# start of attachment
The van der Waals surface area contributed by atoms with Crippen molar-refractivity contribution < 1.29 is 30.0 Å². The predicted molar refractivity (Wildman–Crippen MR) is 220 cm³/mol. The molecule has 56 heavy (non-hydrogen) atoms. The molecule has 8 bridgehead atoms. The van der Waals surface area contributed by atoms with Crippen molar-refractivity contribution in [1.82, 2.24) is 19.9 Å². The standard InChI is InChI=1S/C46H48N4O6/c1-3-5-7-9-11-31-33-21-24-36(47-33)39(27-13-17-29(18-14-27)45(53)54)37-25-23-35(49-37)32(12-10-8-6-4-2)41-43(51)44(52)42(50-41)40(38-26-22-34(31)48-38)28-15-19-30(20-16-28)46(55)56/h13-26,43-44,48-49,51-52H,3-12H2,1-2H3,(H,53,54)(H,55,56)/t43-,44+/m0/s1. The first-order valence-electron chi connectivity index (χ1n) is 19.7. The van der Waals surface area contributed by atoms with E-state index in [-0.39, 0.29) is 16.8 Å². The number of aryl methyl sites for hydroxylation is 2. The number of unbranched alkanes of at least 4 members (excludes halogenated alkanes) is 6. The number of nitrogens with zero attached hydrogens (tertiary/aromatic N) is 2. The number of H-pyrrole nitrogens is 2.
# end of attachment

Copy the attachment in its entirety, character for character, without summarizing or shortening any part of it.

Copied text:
The van der Waals surface area contributed by atoms with Crippen molar-refractivity contribution < 1.29 is 30.0 Å². The predicted molar refractivity (Wildman–Crippen MR) is 220 cm³/mol. The molecule has 56 heavy (non-hydrogen) atoms. The molecule has 8 bridgehead atoms. The van der Waals surface area contributed by atoms with Crippen molar-refractivity contribution in [1.82, 2.24) is 19.9 Å². The standard InChI is InChI=1S/C46H48N4O6/c1-3-5-7-9-11-31-33-21-24-36(47-33)39(27-13-17-29(18-14-27)45(53)54)37-25-23-35(49-37)32(12-10-8-6-4-2)41-43(51)44(52)42(50-41)40(38-26-22-34(31)48-38)28-15-19-30(20-16-28)46(55)56/h13-26,43-44,48-49,51-52H,3-12H2,1-2H3,(H,53,54)(H,55,56)/t43-,44+/m0/s1. The first-order valence-electron chi connectivity index (χ1n) is 19.7. The van der Waals surface area contributed by atoms with E-state index in [-0.39, 0.29) is 16.8 Å². The number of aryl methyl sites for hydroxylation is 2. The number of unbranched alkanes of at least 4 members (excludes halogenated alkanes) is 6. The number of nitrogens with zero attached hydrogens (tertiary/aromatic N) is 2. The number of H-pyrrole nitrogens is 2.